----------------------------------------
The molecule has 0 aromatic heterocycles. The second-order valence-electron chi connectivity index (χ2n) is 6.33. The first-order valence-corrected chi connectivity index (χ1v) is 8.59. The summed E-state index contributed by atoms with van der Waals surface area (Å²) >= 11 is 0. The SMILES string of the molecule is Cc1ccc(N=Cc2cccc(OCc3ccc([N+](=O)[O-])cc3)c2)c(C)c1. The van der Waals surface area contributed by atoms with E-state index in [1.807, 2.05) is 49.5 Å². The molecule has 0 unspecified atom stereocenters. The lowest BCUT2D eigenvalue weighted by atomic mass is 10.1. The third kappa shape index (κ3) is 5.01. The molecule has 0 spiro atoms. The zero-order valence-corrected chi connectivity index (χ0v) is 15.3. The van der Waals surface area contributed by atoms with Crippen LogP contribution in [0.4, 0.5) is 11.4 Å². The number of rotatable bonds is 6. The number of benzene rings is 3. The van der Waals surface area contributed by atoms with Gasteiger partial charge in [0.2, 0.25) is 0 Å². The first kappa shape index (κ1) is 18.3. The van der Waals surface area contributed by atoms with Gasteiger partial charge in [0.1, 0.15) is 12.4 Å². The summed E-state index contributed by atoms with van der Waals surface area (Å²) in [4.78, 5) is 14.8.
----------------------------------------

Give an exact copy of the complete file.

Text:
The molecule has 0 aromatic heterocycles. The second-order valence-electron chi connectivity index (χ2n) is 6.33. The first-order valence-corrected chi connectivity index (χ1v) is 8.59. The summed E-state index contributed by atoms with van der Waals surface area (Å²) >= 11 is 0. The SMILES string of the molecule is Cc1ccc(N=Cc2cccc(OCc3ccc([N+](=O)[O-])cc3)c2)c(C)c1. The van der Waals surface area contributed by atoms with E-state index in [1.807, 2.05) is 49.5 Å². The molecule has 0 unspecified atom stereocenters. The lowest BCUT2D eigenvalue weighted by atomic mass is 10.1. The third kappa shape index (κ3) is 5.01. The molecule has 0 spiro atoms. The zero-order valence-corrected chi connectivity index (χ0v) is 15.3. The van der Waals surface area contributed by atoms with Crippen LogP contribution in [0.4, 0.5) is 11.4 Å². The number of rotatable bonds is 6. The number of benzene rings is 3. The van der Waals surface area contributed by atoms with Gasteiger partial charge in [0.2, 0.25) is 0 Å². The first kappa shape index (κ1) is 18.3. The van der Waals surface area contributed by atoms with Gasteiger partial charge in [0.1, 0.15) is 12.4 Å². The summed E-state index contributed by atoms with van der Waals surface area (Å²) in [4.78, 5) is 14.8.